Implementing Strategy Decisions
Some common strategy jargon that will be addressed in this article include Organisational Design, Planning and Control, Strategy Maps.
Organisational design and effectiveness
Firms need to be transformed into “built to change” companies by eliminating structures and practices that are inherently anti-change. Try to seek individuals who like change and are quick learners. Try to get all employees to comment on market trends and to identify opportunities. Annual budgets go against change because they are inflexible, so try to deploy activity based costing and profit centres.
Planning and Control
Strategy maps have helped deal with the alarming 90% failure rates in implementing new strategies. Start by mapping out the objectives, then look at the financial strategies, such as revenue or productivity. You could look at how to retain high value customers whilst convincing others to move over and capture new entrants. Also look at cross-selling and offering complimentatry goods and services.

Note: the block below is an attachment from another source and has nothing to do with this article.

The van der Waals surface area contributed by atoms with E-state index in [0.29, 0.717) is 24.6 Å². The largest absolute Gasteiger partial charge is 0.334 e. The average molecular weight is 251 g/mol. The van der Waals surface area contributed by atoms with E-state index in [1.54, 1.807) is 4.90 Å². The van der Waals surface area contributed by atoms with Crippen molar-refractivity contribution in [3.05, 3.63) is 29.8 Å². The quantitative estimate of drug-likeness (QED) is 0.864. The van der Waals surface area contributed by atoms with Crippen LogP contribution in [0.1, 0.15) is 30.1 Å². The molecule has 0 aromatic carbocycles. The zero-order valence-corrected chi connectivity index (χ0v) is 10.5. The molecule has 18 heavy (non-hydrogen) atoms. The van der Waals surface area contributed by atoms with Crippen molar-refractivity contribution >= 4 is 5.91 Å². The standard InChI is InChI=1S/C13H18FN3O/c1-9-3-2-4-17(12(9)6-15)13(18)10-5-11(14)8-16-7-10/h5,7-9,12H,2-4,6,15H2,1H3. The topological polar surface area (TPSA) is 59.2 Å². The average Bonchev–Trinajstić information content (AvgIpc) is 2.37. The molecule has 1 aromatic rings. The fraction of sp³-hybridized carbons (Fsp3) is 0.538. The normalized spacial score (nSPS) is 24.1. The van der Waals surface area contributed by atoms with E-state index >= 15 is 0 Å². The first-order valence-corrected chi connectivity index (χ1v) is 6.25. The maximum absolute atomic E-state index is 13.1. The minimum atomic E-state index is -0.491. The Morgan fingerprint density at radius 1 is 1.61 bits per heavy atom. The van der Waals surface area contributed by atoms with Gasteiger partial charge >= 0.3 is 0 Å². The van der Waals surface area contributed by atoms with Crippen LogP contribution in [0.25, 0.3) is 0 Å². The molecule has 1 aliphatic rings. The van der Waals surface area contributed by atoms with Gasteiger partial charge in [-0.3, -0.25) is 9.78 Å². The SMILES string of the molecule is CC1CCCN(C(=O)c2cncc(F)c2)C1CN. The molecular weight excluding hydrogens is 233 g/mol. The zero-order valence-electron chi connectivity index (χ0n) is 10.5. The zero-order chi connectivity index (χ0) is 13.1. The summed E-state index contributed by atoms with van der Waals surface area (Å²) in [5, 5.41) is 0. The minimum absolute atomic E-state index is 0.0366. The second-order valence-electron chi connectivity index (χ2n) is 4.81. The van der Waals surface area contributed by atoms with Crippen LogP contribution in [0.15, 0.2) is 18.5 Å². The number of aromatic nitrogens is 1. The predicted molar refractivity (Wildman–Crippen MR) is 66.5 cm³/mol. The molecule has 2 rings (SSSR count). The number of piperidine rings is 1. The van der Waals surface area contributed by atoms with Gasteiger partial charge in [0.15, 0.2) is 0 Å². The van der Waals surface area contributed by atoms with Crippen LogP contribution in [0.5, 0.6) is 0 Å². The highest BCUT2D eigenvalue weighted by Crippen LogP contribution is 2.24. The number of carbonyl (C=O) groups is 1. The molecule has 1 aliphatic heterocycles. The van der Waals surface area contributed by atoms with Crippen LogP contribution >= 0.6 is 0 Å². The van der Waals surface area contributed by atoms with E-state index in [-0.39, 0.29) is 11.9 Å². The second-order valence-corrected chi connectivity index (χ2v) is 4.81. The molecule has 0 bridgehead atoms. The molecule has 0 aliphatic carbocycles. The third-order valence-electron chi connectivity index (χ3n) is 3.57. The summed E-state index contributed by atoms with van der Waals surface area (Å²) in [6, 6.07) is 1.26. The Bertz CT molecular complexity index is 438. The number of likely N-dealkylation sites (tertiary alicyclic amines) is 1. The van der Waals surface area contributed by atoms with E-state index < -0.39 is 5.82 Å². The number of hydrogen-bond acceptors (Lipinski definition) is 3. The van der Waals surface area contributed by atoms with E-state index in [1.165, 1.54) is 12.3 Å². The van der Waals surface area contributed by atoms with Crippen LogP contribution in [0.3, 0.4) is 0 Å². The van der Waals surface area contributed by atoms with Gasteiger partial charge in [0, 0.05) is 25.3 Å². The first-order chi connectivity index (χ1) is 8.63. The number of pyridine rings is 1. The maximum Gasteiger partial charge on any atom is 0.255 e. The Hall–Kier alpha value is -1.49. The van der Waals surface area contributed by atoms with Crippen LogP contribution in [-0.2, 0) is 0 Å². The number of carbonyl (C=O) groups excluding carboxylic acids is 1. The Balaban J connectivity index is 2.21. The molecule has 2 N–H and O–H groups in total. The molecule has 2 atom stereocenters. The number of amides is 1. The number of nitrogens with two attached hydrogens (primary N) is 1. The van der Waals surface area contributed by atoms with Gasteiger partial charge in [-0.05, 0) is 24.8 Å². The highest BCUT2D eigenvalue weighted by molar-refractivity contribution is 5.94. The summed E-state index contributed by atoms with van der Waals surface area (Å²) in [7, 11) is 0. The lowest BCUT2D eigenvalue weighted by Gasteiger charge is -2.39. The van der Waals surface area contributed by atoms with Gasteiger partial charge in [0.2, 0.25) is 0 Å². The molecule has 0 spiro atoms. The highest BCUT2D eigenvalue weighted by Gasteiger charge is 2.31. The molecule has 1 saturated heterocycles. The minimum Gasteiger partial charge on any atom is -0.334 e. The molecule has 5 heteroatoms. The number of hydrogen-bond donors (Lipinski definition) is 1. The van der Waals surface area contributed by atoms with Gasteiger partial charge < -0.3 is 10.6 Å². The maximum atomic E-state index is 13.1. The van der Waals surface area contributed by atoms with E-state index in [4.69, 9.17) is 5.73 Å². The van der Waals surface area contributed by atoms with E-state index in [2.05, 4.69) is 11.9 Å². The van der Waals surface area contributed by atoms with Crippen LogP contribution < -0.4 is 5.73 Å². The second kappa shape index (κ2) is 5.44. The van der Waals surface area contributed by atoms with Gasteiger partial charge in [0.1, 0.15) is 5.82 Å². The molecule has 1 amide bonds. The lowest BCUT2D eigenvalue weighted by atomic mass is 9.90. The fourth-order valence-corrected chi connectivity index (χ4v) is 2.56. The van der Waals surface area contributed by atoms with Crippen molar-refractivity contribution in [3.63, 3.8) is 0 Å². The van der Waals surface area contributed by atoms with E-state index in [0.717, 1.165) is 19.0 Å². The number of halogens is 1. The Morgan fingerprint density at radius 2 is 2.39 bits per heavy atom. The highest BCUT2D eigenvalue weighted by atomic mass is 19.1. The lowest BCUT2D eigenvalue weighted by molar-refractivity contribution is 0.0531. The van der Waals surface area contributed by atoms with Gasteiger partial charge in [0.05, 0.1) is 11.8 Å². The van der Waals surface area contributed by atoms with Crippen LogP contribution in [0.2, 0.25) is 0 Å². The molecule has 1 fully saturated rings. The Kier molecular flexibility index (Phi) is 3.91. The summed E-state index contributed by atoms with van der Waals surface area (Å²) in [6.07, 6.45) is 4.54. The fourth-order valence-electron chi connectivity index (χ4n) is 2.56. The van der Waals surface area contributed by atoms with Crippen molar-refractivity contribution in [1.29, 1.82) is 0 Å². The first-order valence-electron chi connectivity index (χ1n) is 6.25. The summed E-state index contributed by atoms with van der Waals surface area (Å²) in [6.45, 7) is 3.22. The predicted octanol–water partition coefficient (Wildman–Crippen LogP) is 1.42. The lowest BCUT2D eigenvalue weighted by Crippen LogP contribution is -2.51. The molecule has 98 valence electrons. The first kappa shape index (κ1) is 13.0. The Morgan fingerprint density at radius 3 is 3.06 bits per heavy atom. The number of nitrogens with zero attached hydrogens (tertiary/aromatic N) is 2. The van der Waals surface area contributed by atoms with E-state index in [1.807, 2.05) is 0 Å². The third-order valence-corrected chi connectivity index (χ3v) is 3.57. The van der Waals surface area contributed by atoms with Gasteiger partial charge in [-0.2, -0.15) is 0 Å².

Productivity could be tackled through addressing cost reduction and asset use (variable cost spending vs fixed cost spending). Will the business be focusing on operational excellence, product leadership or customer intimacy?
Also map out the business processes that must be sustained or developed to meet the customer requirements and determine the links between employees, corporate culture and technology that are needed to acheive the objectives.
By communicating the vision, and clearly depicting a logical path to achieving it, employees are much more likely to do those things that will help the organization execute and achieve its strategy. Strategy maps can also be useful marketing and promotional vehicles.
Integrate your policies, objectives and growth programmes. Allocate resources and anticipate the reactions internally and externally. Measure your progress and don’t be afraid to apply corrective measures.
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